The mouse can be used wired, or wireless via Bluetooth or its USB receiver, which is great. While its click latency is fairly high when used wirelessly, it'll be fine for day-to-day use and most people won't notice any delay. Its performance is great, and it has four buttons which can be reprogrammed within its companion software. Overall, while it doesn't have the same premium feel and feature-set as other Logitech MX mice, this is a great mouse if you prefer its vertical design.
The best ergonomic mouse for gaming that we've tested is the Corsair GLAIVE PRO. It's worth noting that most gaming mice aren't necessarily designed with pure ergonomics in mind, but the slanted design and swappable grip options make this the best option if you want something comfortable for long gaming sessions. While it isn't the best gaming mouse we've tested so far, this wired gaming mouse comes with three different side panels to help get you a comfortable fit: one with a thumb rest, and two with different grip patterns.
The sensor performance is excellent, and it has a wide adjustable CPI range that can be set by increments of 1, so you can fine-tune it to match your preferences. It has two additional side buttons, a CPI up and CPI down button on the top, and a scroll wheel click, all of which can be reprogrammed within Corsair's excellent iCUE software. The software is compatible with both Windows and macOS, which is fairly rare for a gaming mouse and allows you to customize every aspect of the mouse.
Unfortunately, like many wired gaming mice, the cable is rather stiff and maintains a lot of kinks from its packaging. On the upside, the mouse is suitable for a wide variety of hand sizes, and everyone should be able to easily reach every button with a claw grip, while only extra-large hands will likely have difficulties with palm grip. Overall, if you're looking for a gaming mouse for extended gaming sessions, the slanted design and swappable grip panels make this the most comfortable option.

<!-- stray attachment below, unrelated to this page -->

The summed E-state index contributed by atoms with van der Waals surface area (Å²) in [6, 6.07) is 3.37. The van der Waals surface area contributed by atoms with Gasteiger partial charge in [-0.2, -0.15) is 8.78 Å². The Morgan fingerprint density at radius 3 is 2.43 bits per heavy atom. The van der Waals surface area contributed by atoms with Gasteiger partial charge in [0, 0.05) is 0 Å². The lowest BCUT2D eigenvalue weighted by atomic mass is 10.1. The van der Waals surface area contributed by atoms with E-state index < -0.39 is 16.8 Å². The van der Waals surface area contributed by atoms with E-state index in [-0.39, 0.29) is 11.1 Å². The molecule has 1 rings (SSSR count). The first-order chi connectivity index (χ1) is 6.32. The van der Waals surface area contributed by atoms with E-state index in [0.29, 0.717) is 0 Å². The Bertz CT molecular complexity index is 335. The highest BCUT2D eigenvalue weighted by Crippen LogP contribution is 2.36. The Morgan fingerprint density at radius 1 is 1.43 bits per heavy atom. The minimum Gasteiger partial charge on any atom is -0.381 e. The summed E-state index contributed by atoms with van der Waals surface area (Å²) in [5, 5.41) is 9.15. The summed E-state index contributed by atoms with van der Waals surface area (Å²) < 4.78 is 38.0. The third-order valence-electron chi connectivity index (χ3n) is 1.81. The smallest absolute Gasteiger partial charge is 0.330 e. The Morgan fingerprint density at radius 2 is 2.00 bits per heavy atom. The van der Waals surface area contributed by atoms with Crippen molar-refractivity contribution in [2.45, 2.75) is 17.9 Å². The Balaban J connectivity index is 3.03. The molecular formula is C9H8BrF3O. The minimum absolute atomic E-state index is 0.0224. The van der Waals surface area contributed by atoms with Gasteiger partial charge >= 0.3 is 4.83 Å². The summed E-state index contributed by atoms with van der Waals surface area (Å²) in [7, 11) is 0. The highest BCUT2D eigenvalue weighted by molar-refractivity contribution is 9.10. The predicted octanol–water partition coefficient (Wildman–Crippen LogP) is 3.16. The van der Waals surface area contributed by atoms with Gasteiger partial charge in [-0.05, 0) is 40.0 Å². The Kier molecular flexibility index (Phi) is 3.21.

The best mouse for ergonomics in the budget category that we've tested so far is the Anker Wireless Vertical Mouse. This wireless mouse feels surprisingly well-built for its low price point, and its slim and tall vertical shape is very comfortable to hold. However, its rather large design will likely be too big for people with small hands to grip comfortably, but everyone else should have no problems. There are two side buttons that are well-placed by your thumb, but unfortunately, there's no companion software, so there's no way to reprogram them without using third-party software.
Unfortunately, its performance is only decent and the click latency is quite high, though this will likely be fine for regular day-to-day or office use. While the mouse's CPI can be adjusted via the CPI button on the top, it can only be set to 800, 1200, or 1600, all of which may be too high for most people and will result in a very quick-moving cursor. Luckily, you can change the sensitivity within the settings panel on Windows or macOS or use a third party piece of software; this won't change the actual CPI, but will make the cursor a more manageable speed.
Overall, while this mouse's performance isn't the best, it's a very comfortable and well-built vertical mouse that's available for considerably cheaper than the Logitech MX Vertical. If you use it in conjunction with a good third party piece of mouse customization software, it's a good option for fans of vertical mice.
Our recommendations above are what we think are currently the best ergonomic mice for most people. We factor in the price (a cheaper mouse wins over a pricier one if the difference isn't worth it), feedback from our visitors, and availability (no mice that are difficult to find or almost out of stock everywhere).
If you would like to do the work of choosing yourself, here is the list of all our reviews of mice. Be careful not to get too caught up in the details. While no mouse is perfect for every use, most mice are great enough to please almost everyone, and the differences are often not noticeable unless you really look for them.